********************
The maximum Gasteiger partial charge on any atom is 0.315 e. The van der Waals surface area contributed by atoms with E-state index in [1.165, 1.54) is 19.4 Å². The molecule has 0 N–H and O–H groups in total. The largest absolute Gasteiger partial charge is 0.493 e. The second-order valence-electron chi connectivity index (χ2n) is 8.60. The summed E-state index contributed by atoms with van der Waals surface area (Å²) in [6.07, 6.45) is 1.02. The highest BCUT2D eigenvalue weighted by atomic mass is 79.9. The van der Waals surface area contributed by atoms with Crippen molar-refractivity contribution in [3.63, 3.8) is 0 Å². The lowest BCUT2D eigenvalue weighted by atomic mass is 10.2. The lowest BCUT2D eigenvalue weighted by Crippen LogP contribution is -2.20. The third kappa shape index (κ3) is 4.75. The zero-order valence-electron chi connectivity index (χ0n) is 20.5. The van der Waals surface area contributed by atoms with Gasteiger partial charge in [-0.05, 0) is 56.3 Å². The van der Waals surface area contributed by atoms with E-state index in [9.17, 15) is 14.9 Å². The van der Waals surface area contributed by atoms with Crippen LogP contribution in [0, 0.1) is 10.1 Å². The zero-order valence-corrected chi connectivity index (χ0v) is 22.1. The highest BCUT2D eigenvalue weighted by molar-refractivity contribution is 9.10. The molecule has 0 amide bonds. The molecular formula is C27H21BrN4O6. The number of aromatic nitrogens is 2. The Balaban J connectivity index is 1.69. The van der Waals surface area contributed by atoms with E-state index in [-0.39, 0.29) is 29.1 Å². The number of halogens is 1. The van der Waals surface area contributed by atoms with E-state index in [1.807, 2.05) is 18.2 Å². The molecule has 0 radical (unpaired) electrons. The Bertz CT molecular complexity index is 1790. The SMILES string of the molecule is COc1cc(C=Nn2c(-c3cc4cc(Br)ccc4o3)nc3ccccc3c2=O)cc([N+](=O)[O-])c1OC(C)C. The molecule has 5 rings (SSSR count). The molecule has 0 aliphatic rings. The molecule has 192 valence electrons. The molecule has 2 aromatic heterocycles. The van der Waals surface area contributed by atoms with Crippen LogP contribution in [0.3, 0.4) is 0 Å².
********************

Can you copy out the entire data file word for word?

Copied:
The maximum Gasteiger partial charge on any atom is 0.315 e. The van der Waals surface area contributed by atoms with E-state index in [1.165, 1.54) is 19.4 Å². The molecule has 0 N–H and O–H groups in total. The largest absolute Gasteiger partial charge is 0.493 e. The second-order valence-electron chi connectivity index (χ2n) is 8.60. The summed E-state index contributed by atoms with van der Waals surface area (Å²) in [6.07, 6.45) is 1.02. The highest BCUT2D eigenvalue weighted by atomic mass is 79.9. The van der Waals surface area contributed by atoms with Crippen molar-refractivity contribution in [3.63, 3.8) is 0 Å². The lowest BCUT2D eigenvalue weighted by atomic mass is 10.2. The lowest BCUT2D eigenvalue weighted by Crippen LogP contribution is -2.20. The third kappa shape index (κ3) is 4.75. The zero-order valence-electron chi connectivity index (χ0n) is 20.5. The van der Waals surface area contributed by atoms with Gasteiger partial charge in [-0.05, 0) is 56.3 Å². The van der Waals surface area contributed by atoms with E-state index in [9.17, 15) is 14.9 Å². The van der Waals surface area contributed by atoms with Crippen LogP contribution in [0, 0.1) is 10.1 Å². The zero-order valence-corrected chi connectivity index (χ0v) is 22.1. The highest BCUT2D eigenvalue weighted by molar-refractivity contribution is 9.10. The molecule has 0 amide bonds. The molecular formula is C27H21BrN4O6. The number of aromatic nitrogens is 2. The Balaban J connectivity index is 1.69. The van der Waals surface area contributed by atoms with E-state index in [-0.39, 0.29) is 29.1 Å². The number of halogens is 1. The van der Waals surface area contributed by atoms with E-state index in [1.807, 2.05) is 18.2 Å². The molecule has 0 radical (unpaired) electrons. The Bertz CT molecular complexity index is 1790. The SMILES string of the molecule is COc1cc(C=Nn2c(-c3cc4cc(Br)ccc4o3)nc3ccccc3c2=O)cc([N+](=O)[O-])c1OC(C)C. The molecule has 5 rings (SSSR count). The molecule has 0 aliphatic rings. The molecule has 192 valence electrons. The molecule has 2 aromatic heterocycles. The van der Waals surface area contributed by atoms with Crippen LogP contribution in [0.3, 0.4) is 0 Å².